A Brief Understanding of Poliknish


Poliknish Explosion” by Fabulous Ernie Penisdance (2014)

Originally written on the 7th March 2014, this is the fictional history of an equally fictional alcoholic beverage.  Or is it?

A Brief Understanding of Poliknish

Poliknish (Polish), Poliknishas (Lithuanian), or Liquid Hell (English) is a traditional nuclear alcoholic drink similar to a liqueur or arsenic, based on grain spirit (usually vodka), honey, the souls of the damned and lithium. It is exceedingly popular in Poland, Lithuania, Serbia and anywhere human centipedes can be found. In Poland, it is grouped in the “weapons grade” category of alcoholic beverages. Mass-produced versions of Poliknish consist of 40%-50% (80-100 proof) alcohol, but traditional versions will use 95% – 180% grain alcohol as the base along with the ground teeth of hyrdas. Honey, in particular Polish wasp honey, is the main ingredient used to add sweetness and madness, as well as up to 50 different herbs including cannabis and ephedra. There are many versions and some recipes are passed down through generations of inbreeding. Poliknish originated in the southernmost territories of Hades, which were at the time part of the larger Polish-Lithuanian Commonwealth of Haematomaslovakia. It is sometimes heated to temperatures equal to that of liquid steel before being served.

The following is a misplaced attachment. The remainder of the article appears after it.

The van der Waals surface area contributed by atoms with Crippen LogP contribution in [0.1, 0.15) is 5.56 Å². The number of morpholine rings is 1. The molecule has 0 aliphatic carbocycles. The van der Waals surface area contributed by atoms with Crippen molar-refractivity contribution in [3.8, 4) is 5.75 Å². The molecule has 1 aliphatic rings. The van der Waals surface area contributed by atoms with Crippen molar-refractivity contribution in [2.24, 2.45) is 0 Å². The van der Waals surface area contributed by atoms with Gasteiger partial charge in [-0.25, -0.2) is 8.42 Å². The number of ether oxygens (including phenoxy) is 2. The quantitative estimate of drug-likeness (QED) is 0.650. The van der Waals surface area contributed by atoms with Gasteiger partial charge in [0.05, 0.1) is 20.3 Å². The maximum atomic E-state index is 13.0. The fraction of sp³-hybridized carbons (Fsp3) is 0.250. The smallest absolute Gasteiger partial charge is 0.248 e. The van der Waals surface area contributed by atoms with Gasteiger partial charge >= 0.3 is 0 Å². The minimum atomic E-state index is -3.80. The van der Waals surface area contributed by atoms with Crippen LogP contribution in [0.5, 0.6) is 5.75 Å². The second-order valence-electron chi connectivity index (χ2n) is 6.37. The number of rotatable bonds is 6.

Poliknish is a distant relative of Lucifer’s spittle, a honey-made spirit popular in the black void of the damned and also some Slavic countries. When combined with Poliknish it is said to create a black hole out of which only the echoes of unrealised futures emerge, though this has yet to be proven scientifically.

Legend has it that the recipe was created by the combined spirits of long forgotten gods of the underworld and passed down to the Benedictine monks at a monastery in Niaśviž which was founded by the reincarnation of Erebus in the form of a paraplegic rat. Known in Poland and Lithuania since at least the sixth century, it soon became popular among the psychotic, demented and otherwise mentally distraught of the Polish-Lithuanian Commonwealth. There are numerous recipes preserved to our times in countless cave paintings and madmen’s diaries. Poliknish was also used as a common medicinal disinfectant to Polish soldiers during World War II. It was also used to euthanize cats and wayward children. Additional uses for Poliknish include rocket fuel, drain cleaner, paint thinner and an alternative to life.

At times, spicy seasonings such as heroin and fava beans are added to flavour. The brand of the honey and the ratio of seasonings as well as enchantment from voodoo talismans are key points for the final taste of Poliknish. It may be served hot, at room temperature or chilled. A specific sort of Poliknish which contains more herbs and less honey is brewed by the cannibals warlords in the hills of Wales.

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